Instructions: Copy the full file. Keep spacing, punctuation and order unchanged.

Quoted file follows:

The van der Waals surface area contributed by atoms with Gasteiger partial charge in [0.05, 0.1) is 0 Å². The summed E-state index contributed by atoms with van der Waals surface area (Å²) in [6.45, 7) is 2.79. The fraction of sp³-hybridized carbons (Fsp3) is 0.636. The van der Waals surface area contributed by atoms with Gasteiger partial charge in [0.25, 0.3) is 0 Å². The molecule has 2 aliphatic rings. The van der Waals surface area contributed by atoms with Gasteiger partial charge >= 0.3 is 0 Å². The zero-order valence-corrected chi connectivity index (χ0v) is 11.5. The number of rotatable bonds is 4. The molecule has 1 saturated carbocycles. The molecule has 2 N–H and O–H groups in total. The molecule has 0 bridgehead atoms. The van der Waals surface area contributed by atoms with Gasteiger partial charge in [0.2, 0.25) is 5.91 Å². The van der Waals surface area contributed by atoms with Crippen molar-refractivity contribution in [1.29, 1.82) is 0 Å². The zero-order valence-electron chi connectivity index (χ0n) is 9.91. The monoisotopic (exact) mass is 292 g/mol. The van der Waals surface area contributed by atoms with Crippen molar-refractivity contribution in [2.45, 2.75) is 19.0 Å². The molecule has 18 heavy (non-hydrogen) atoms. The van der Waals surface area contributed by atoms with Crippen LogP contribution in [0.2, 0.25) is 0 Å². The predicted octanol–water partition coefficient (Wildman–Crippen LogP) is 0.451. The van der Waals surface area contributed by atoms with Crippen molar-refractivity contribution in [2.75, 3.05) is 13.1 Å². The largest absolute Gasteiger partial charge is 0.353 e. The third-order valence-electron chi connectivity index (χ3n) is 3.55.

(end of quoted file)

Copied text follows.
The van der Waals surface area contributed by atoms with Gasteiger partial charge in [0.05, 0.1) is 0 Å². The summed E-state index contributed by atoms with van der Waals surface area (Å²) in [6.45, 7) is 2.79. The fraction of sp³-hybridized carbons (Fsp3) is 0.636. The van der Waals surface area contributed by atoms with Gasteiger partial charge in [0.25, 0.3) is 0 Å². The molecule has 2 aliphatic rings. The van der Waals surface area contributed by atoms with Gasteiger partial charge >= 0.3 is 0 Å². The zero-order valence-corrected chi connectivity index (χ0v) is 11.5. The number of rotatable bonds is 4. The molecule has 1 saturated carbocycles. The molecule has 2 N–H and O–H groups in total. The molecule has 0 bridgehead atoms. The van der Waals surface area contributed by atoms with Gasteiger partial charge in [0.2, 0.25) is 5.91 Å². The van der Waals surface area contributed by atoms with Crippen molar-refractivity contribution in [1.29, 1.82) is 0 Å². The zero-order valence-electron chi connectivity index (χ0n) is 9.91. The monoisotopic (exact) mass is 292 g/mol. The van der Waals surface area contributed by atoms with Crippen molar-refractivity contribution in [2.45, 2.75) is 19.0 Å². The molecule has 18 heavy (non-hydrogen) atoms. The van der Waals surface area contributed by atoms with Crippen LogP contribution in [0.2, 0.25) is 0 Å². The predicted octanol–water partition coefficient (Wildman–Crippen LogP) is 0.451. The van der Waals surface area contributed by atoms with Crippen molar-refractivity contribution in [2.75, 3.05) is 13.1 Å². The largest absolute Gasteiger partial charge is 0.353 e. The third-order valence-electron chi connectivity index (χ3n) is 3.55.